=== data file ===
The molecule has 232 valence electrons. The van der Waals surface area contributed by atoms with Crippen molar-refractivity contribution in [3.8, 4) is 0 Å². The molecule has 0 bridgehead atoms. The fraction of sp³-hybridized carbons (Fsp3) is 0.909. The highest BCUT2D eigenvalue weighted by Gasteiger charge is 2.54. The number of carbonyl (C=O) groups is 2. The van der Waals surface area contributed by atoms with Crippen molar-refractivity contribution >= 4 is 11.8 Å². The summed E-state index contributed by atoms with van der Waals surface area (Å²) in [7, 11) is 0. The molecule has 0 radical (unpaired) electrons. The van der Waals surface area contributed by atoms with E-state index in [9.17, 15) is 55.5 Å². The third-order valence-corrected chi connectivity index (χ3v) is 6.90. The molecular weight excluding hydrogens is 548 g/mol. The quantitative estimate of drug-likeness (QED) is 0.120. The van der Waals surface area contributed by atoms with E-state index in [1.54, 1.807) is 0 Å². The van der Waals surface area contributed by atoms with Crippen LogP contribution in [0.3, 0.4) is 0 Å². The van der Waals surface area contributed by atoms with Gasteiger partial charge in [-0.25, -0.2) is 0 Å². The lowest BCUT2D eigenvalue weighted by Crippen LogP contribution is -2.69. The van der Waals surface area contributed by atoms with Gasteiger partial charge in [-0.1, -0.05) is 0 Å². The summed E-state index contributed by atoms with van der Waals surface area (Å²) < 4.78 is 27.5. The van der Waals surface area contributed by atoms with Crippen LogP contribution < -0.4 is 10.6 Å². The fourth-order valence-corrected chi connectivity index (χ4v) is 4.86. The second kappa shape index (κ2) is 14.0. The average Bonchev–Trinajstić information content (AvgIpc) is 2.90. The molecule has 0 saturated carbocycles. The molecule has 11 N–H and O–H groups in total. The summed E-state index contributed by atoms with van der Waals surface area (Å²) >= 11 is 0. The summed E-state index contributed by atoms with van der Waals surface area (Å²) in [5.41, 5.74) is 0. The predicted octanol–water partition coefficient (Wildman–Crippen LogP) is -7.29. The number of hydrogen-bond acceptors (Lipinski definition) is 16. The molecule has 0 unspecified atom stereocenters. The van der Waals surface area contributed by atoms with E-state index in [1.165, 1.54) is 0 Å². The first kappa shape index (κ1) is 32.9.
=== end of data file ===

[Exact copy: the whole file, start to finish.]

The molecule has 232 valence electrons. The van der Waals surface area contributed by atoms with Crippen molar-refractivity contribution in [3.8, 4) is 0 Å². The molecule has 0 bridgehead atoms. The fraction of sp³-hybridized carbons (Fsp3) is 0.909. The highest BCUT2D eigenvalue weighted by Gasteiger charge is 2.54. The number of carbonyl (C=O) groups is 2. The van der Waals surface area contributed by atoms with Crippen molar-refractivity contribution >= 4 is 11.8 Å². The summed E-state index contributed by atoms with van der Waals surface area (Å²) in [7, 11) is 0. The molecule has 0 radical (unpaired) electrons. The van der Waals surface area contributed by atoms with E-state index in [9.17, 15) is 55.5 Å². The third-order valence-corrected chi connectivity index (χ3v) is 6.90. The molecular weight excluding hydrogens is 548 g/mol. The quantitative estimate of drug-likeness (QED) is 0.120. The van der Waals surface area contributed by atoms with E-state index in [1.54, 1.807) is 0 Å². The van der Waals surface area contributed by atoms with Crippen LogP contribution in [0.3, 0.4) is 0 Å². The van der Waals surface area contributed by atoms with Gasteiger partial charge in [-0.25, -0.2) is 0 Å². The lowest BCUT2D eigenvalue weighted by Crippen LogP contribution is -2.69. The van der Waals surface area contributed by atoms with Gasteiger partial charge in [-0.1, -0.05) is 0 Å². The summed E-state index contributed by atoms with van der Waals surface area (Å²) < 4.78 is 27.5. The van der Waals surface area contributed by atoms with Crippen LogP contribution < -0.4 is 10.6 Å². The fourth-order valence-corrected chi connectivity index (χ4v) is 4.86. The second kappa shape index (κ2) is 14.0. The average Bonchev–Trinajstić information content (AvgIpc) is 2.90. The molecule has 0 saturated carbocycles. The molecule has 11 N–H and O–H groups in total. The summed E-state index contributed by atoms with van der Waals surface area (Å²) >= 11 is 0. The summed E-state index contributed by atoms with van der Waals surface area (Å²) in [5.41, 5.74) is 0. The predicted octanol–water partition coefficient (Wildman–Crippen LogP) is -7.29. The number of hydrogen-bond acceptors (Lipinski definition) is 16. The molecule has 0 unspecified atom stereocenters. The van der Waals surface area contributed by atoms with E-state index in [1.165, 1.54) is 0 Å². The first kappa shape index (κ1) is 32.9.